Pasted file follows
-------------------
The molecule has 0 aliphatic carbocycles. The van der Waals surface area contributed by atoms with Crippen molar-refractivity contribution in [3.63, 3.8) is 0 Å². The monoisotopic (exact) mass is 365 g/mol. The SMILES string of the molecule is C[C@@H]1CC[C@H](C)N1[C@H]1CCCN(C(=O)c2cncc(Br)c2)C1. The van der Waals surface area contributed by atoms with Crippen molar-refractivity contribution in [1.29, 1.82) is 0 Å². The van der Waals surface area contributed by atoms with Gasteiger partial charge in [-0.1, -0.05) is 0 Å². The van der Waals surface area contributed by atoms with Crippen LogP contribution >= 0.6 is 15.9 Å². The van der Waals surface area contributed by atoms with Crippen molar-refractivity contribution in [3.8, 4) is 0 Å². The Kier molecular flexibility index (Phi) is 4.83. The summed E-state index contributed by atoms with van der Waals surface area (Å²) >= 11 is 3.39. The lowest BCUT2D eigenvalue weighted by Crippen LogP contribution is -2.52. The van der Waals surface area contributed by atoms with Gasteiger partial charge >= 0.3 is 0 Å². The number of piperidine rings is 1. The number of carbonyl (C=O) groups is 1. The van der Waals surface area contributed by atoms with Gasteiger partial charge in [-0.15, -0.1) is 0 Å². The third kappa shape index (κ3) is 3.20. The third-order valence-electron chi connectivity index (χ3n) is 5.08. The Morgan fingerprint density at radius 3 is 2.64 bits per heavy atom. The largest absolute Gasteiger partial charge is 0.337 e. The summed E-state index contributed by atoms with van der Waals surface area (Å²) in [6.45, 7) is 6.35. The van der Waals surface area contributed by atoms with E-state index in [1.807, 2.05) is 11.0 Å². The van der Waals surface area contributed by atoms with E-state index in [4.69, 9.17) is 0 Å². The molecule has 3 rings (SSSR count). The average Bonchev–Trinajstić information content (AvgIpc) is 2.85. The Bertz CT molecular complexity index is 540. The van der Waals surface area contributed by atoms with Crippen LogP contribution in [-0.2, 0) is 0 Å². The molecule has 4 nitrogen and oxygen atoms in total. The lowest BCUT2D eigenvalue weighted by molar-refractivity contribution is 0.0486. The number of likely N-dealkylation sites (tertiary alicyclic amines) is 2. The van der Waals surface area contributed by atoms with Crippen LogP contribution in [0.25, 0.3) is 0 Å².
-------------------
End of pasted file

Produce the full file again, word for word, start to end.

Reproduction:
The molecule has 0 aliphatic carbocycles. The van der Waals surface area contributed by atoms with Crippen molar-refractivity contribution in [3.63, 3.8) is 0 Å². The monoisotopic (exact) mass is 365 g/mol. The SMILES string of the molecule is C[C@@H]1CC[C@H](C)N1[C@H]1CCCN(C(=O)c2cncc(Br)c2)C1. The van der Waals surface area contributed by atoms with Crippen molar-refractivity contribution in [1.29, 1.82) is 0 Å². The van der Waals surface area contributed by atoms with Gasteiger partial charge in [-0.1, -0.05) is 0 Å². The van der Waals surface area contributed by atoms with Crippen LogP contribution >= 0.6 is 15.9 Å². The van der Waals surface area contributed by atoms with Crippen molar-refractivity contribution in [3.8, 4) is 0 Å². The Kier molecular flexibility index (Phi) is 4.83. The summed E-state index contributed by atoms with van der Waals surface area (Å²) >= 11 is 3.39. The lowest BCUT2D eigenvalue weighted by Crippen LogP contribution is -2.52. The van der Waals surface area contributed by atoms with Gasteiger partial charge >= 0.3 is 0 Å². The number of piperidine rings is 1. The number of carbonyl (C=O) groups is 1. The van der Waals surface area contributed by atoms with Gasteiger partial charge in [-0.15, -0.1) is 0 Å². The third kappa shape index (κ3) is 3.20. The third-order valence-electron chi connectivity index (χ3n) is 5.08. The Morgan fingerprint density at radius 3 is 2.64 bits per heavy atom. The largest absolute Gasteiger partial charge is 0.337 e. The summed E-state index contributed by atoms with van der Waals surface area (Å²) in [6.45, 7) is 6.35. The van der Waals surface area contributed by atoms with E-state index in [1.807, 2.05) is 11.0 Å². The van der Waals surface area contributed by atoms with E-state index in [4.69, 9.17) is 0 Å². The molecule has 3 rings (SSSR count). The average Bonchev–Trinajstić information content (AvgIpc) is 2.85. The Bertz CT molecular complexity index is 540. The van der Waals surface area contributed by atoms with Crippen LogP contribution in [-0.2, 0) is 0 Å². The molecule has 4 nitrogen and oxygen atoms in total. The lowest BCUT2D eigenvalue weighted by molar-refractivity contribution is 0.0486. The number of likely N-dealkylation sites (tertiary alicyclic amines) is 2. The van der Waals surface area contributed by atoms with Crippen LogP contribution in [0.25, 0.3) is 0 Å².